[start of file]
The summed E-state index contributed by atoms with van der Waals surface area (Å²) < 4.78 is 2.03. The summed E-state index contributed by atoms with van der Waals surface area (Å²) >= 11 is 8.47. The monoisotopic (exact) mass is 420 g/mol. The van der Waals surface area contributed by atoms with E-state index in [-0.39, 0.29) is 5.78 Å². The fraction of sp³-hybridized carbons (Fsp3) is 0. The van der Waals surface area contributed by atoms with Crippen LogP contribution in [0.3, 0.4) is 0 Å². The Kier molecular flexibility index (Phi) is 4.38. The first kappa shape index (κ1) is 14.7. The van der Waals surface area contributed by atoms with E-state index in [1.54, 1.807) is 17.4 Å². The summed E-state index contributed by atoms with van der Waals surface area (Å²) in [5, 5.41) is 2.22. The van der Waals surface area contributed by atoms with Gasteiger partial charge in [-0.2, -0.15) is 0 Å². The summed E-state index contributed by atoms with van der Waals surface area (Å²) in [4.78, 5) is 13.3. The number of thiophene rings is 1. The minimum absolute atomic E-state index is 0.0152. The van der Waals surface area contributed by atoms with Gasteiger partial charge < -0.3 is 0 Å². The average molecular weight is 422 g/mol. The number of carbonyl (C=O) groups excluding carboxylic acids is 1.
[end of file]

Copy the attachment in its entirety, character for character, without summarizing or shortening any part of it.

The summed E-state index contributed by atoms with van der Waals surface area (Å²) < 4.78 is 2.03. The summed E-state index contributed by atoms with van der Waals surface area (Å²) >= 11 is 8.47. The monoisotopic (exact) mass is 420 g/mol. The van der Waals surface area contributed by atoms with E-state index in [-0.39, 0.29) is 5.78 Å². The fraction of sp³-hybridized carbons (Fsp3) is 0. The van der Waals surface area contributed by atoms with Crippen LogP contribution in [0.3, 0.4) is 0 Å². The Kier molecular flexibility index (Phi) is 4.38. The first kappa shape index (κ1) is 14.7. The van der Waals surface area contributed by atoms with E-state index in [1.54, 1.807) is 17.4 Å². The summed E-state index contributed by atoms with van der Waals surface area (Å²) in [5, 5.41) is 2.22. The van der Waals surface area contributed by atoms with Gasteiger partial charge in [-0.2, -0.15) is 0 Å². The summed E-state index contributed by atoms with van der Waals surface area (Å²) in [4.78, 5) is 13.3. The number of thiophene rings is 1. The minimum absolute atomic E-state index is 0.0152. The van der Waals surface area contributed by atoms with Gasteiger partial charge < -0.3 is 0 Å². The average molecular weight is 422 g/mol. The number of carbonyl (C=O) groups excluding carboxylic acids is 1.